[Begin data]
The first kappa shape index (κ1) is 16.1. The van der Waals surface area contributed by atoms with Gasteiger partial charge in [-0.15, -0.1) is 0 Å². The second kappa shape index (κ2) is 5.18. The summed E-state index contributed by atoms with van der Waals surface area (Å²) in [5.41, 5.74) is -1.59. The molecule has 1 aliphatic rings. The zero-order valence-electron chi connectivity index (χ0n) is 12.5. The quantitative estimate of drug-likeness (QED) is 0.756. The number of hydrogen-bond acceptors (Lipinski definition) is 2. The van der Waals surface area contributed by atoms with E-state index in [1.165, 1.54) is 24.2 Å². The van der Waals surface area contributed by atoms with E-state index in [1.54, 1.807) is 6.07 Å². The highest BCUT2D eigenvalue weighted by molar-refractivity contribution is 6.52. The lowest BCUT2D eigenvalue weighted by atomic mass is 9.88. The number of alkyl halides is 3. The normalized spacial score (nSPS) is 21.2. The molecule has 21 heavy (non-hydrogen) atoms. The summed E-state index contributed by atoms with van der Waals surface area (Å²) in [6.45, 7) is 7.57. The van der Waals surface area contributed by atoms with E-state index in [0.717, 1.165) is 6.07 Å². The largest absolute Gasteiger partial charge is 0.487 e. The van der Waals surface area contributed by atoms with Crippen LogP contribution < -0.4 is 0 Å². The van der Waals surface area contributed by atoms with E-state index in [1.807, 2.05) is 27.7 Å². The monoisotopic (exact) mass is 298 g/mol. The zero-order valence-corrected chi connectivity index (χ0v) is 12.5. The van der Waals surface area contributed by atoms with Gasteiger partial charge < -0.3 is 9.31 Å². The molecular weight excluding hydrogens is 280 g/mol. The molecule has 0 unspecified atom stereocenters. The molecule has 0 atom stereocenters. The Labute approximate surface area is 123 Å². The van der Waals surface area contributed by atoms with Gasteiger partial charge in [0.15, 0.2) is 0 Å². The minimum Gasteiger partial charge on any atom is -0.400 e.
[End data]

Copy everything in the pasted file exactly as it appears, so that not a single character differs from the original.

The first kappa shape index (κ1) is 16.1. The van der Waals surface area contributed by atoms with Gasteiger partial charge in [-0.15, -0.1) is 0 Å². The second kappa shape index (κ2) is 5.18. The summed E-state index contributed by atoms with van der Waals surface area (Å²) in [5.41, 5.74) is -1.59. The molecule has 1 aliphatic rings. The zero-order valence-electron chi connectivity index (χ0n) is 12.5. The quantitative estimate of drug-likeness (QED) is 0.756. The number of hydrogen-bond acceptors (Lipinski definition) is 2. The van der Waals surface area contributed by atoms with E-state index in [1.165, 1.54) is 24.2 Å². The van der Waals surface area contributed by atoms with E-state index in [1.54, 1.807) is 6.07 Å². The highest BCUT2D eigenvalue weighted by molar-refractivity contribution is 6.52. The lowest BCUT2D eigenvalue weighted by atomic mass is 9.88. The number of alkyl halides is 3. The normalized spacial score (nSPS) is 21.2. The molecule has 21 heavy (non-hydrogen) atoms. The summed E-state index contributed by atoms with van der Waals surface area (Å²) in [6.45, 7) is 7.57. The van der Waals surface area contributed by atoms with E-state index in [0.717, 1.165) is 6.07 Å². The largest absolute Gasteiger partial charge is 0.487 e. The van der Waals surface area contributed by atoms with Crippen LogP contribution < -0.4 is 0 Å². The van der Waals surface area contributed by atoms with E-state index in [1.807, 2.05) is 27.7 Å². The monoisotopic (exact) mass is 298 g/mol. The zero-order valence-corrected chi connectivity index (χ0v) is 12.5. The van der Waals surface area contributed by atoms with Gasteiger partial charge < -0.3 is 9.31 Å². The molecular weight excluding hydrogens is 280 g/mol. The molecule has 0 unspecified atom stereocenters. The molecule has 0 atom stereocenters. The Labute approximate surface area is 123 Å². The van der Waals surface area contributed by atoms with Gasteiger partial charge in [0.15, 0.2) is 0 Å². The minimum Gasteiger partial charge on any atom is -0.400 e.